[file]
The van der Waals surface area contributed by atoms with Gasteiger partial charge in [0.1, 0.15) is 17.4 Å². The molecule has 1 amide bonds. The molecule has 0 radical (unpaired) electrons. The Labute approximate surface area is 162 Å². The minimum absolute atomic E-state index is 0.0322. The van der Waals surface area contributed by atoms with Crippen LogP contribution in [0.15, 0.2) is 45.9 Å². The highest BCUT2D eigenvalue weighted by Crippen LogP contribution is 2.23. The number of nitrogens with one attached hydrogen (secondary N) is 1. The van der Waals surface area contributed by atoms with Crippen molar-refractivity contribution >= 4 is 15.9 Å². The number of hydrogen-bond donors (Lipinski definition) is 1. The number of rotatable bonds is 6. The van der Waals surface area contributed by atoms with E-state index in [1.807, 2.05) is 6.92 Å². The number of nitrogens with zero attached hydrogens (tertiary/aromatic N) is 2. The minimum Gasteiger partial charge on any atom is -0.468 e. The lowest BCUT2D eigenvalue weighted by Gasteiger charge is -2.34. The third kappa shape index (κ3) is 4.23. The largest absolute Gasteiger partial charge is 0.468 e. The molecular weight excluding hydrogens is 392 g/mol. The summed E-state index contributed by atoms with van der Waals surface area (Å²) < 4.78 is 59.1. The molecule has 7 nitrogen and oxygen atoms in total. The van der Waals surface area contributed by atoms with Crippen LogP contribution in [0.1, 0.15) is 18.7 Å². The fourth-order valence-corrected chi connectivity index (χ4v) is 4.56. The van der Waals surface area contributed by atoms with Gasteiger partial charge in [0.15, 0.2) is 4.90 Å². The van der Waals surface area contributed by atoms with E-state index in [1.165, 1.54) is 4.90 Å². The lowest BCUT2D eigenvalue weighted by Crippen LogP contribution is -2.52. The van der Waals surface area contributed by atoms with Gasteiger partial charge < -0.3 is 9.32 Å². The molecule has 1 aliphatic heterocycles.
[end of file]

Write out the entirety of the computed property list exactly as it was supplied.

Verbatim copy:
The van der Waals surface area contributed by atoms with Gasteiger partial charge in [0.1, 0.15) is 17.4 Å². The molecule has 1 amide bonds. The molecule has 0 radical (unpaired) electrons. The Labute approximate surface area is 162 Å². The minimum absolute atomic E-state index is 0.0322. The van der Waals surface area contributed by atoms with Crippen LogP contribution in [0.15, 0.2) is 45.9 Å². The highest BCUT2D eigenvalue weighted by Crippen LogP contribution is 2.23. The number of nitrogens with one attached hydrogen (secondary N) is 1. The van der Waals surface area contributed by atoms with Crippen molar-refractivity contribution >= 4 is 15.9 Å². The number of hydrogen-bond donors (Lipinski definition) is 1. The number of rotatable bonds is 6. The van der Waals surface area contributed by atoms with E-state index in [1.807, 2.05) is 6.92 Å². The number of nitrogens with zero attached hydrogens (tertiary/aromatic N) is 2. The minimum Gasteiger partial charge on any atom is -0.468 e. The lowest BCUT2D eigenvalue weighted by Gasteiger charge is -2.34. The third kappa shape index (κ3) is 4.23. The largest absolute Gasteiger partial charge is 0.468 e. The molecular weight excluding hydrogens is 392 g/mol. The summed E-state index contributed by atoms with van der Waals surface area (Å²) < 4.78 is 59.1. The molecule has 7 nitrogen and oxygen atoms in total. The van der Waals surface area contributed by atoms with Crippen LogP contribution in [0.1, 0.15) is 18.7 Å². The fourth-order valence-corrected chi connectivity index (χ4v) is 4.56. The van der Waals surface area contributed by atoms with Gasteiger partial charge in [0.15, 0.2) is 4.90 Å². The van der Waals surface area contributed by atoms with E-state index in [1.165, 1.54) is 4.90 Å². The lowest BCUT2D eigenvalue weighted by Crippen LogP contribution is -2.52. The van der Waals surface area contributed by atoms with Gasteiger partial charge < -0.3 is 9.32 Å². The molecule has 1 aliphatic heterocycles.